Mark Davis

I think the points have been made:

— Soccer is largely a tedious game featuring long stretches of uneventful play punctuated by the all-too-rare moment of scoring;

— The clock concept is infuriating. We love the 45-minute halves with no commercials, but then the arbitrary one or three or six minutes of “extra time” violate every concept of precision that a clocked sport should have;

— Soccer has its fan base, and it is not small; but the pressure on America to embrace it to some far larger degree is absurd. We simply never will as long as we have other sports featuring far deeper intrigue.

I have spent a lot of time during World Cup 2014 making these very points against those passionate souls who have insisted that this is the year, this is the time, now is the juncture at which America welcomes soccer in a fashion approaching football, baseball, basketball— hockey, maybe ? Golf? NASCAR?

Nope. Not going to happen. They say never say never. I’m saying never. Soccer will never— ever— reach consistent viewer levels approaching even our fifth or sixth most popular sports, in terms of TV ratings and attendance.

The attempt by elites to cram soccer down our throats are comical, as we are made to feel like rubes for not embracing the sport most of the world loves— because most of the world doesn’t have anything else.

That said, I have heard the diatribes and read the columns crafted by people pushing back against soccer fever— and enjoyed them all, and agreed with most.

But with the USA team’s improbable path into the World Cup’s final 16, I want to offer advice to all the soccer critics— everybody gets it. Points made. Now shut up and root for the Americans.

There has been a window for slapping soccer around. It was wide open for the opening games, when soccer dorks scolded anyone not embracing the sport as God’s greatest gift. We gave as good as we got, and we won. Even the late-arriving bandwagon types knew they were crowded into various venues for two reasons— first, the USA was playing, and second, we understood what a big worldwide deal it is.

As soon as America is ousted— and that could well be after the Belgium game Tuesday afternoon— this entire phenomenon evaporates. We will not gather by the thousands to watch Argentina battle Colombia. But if we can get by Belgium and make the Final Eight— the nation will be going crazy, and everyone keeping the soccer hate alive will come off looking like a bunch of jerks.

I say this with all love to people I share a lot of space with. Conservatives in particular have had a great time savaging soccer— from Ann Coulter, who properly taps the brakes on any sport where girls compete alongside boys, to Marc Thiessen, who crafts a sublime argument that soccer is socialist.

But the fact of the matter is that the world plays it, the world cares about it, and the United States of America might just crash the party even further.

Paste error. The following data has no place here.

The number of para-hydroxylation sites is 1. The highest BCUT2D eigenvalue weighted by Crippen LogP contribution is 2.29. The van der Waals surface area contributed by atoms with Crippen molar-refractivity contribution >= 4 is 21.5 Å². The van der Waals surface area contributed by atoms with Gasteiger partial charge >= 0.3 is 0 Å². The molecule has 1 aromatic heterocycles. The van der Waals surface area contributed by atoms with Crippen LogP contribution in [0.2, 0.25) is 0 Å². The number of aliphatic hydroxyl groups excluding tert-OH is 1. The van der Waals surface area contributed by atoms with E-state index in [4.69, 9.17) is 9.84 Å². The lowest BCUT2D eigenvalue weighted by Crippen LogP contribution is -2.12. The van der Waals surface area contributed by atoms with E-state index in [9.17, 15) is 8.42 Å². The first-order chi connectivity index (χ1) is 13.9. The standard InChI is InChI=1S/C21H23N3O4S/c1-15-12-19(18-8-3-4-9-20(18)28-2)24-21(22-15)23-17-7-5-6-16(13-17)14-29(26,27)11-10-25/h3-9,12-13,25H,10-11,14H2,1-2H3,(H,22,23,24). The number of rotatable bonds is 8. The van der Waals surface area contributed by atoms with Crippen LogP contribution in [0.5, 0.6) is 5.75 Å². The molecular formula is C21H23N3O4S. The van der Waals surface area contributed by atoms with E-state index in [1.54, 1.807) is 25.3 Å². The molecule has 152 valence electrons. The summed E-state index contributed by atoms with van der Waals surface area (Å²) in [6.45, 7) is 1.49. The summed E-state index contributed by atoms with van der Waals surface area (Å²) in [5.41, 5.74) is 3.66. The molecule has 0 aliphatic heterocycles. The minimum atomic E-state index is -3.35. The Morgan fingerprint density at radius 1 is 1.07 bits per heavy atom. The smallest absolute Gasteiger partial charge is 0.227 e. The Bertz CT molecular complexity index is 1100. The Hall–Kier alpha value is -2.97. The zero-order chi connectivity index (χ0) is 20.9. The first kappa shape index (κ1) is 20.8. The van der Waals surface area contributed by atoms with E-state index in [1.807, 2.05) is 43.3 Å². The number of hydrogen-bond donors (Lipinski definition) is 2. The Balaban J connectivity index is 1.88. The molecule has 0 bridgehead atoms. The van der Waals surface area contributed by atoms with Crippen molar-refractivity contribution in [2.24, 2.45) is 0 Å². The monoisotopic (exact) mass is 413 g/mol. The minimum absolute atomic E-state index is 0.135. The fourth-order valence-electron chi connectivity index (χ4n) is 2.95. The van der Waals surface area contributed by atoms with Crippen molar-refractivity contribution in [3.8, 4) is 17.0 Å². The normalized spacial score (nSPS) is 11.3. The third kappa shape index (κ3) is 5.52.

If we do, there is only one proper reaction: celebration. By dinnertime Sunday, July 13, the World Cup final will be over. The USA team will probably not be involved. The next day, America will return to its default soccer setting of ambivalence leaning toward disinterest.

All the critics will have been proven right. There will be no burst of marketplace appetite for soccer in our daily, even yearly lives.

But between now and whenever the USA is done, if the whole World Cup thing is too boring for you or too foreign or too whatever— keep it to yourself. Thousands of your countrymen will be busting their behinds to excel at a game the world cares about a lot more than we do— which should be cause for enthusiasm. We all know American football, baseball and basketball are far better than anything other nations can offer up. As such, American successes in those sports on a world stage are not so surprising.

But for a team of Americans to fight its way out of a group containing three teams from nations that live and die for soccer? To face next week another country that does not have Jack Squat except for soccer? For us to excel in that context makes me enormously proud, even with my pocketful of criticisms for what the world calls “football.”

I know what football is. It is the punishing, compelling, high-scoring affair culminating every year in a Super Bowl that excites me more than any soccer game ever will.

But right now, a team of Americans is trying to win a tournament followed by more human beings than will watch any Super Bowl. I, for one, will cheer for them to win it. And to all of you who have sought to show us how cool you are, or how conservative you are, by bad-mouthing soccer? Stow it for a while. Not because you are wrong, but because large throngs of your fellow Americans will be rooting for our nation to do well on this world stage. And a handful of your countrymen wearing our colors are fighting hard to make us proud.

So let’s be proud. We have the rest of our lives to push back against those who overstate soccer’s appeal. Until our fellow Americans are shown the door, let’s appreciate them by not denigrating their field of battle.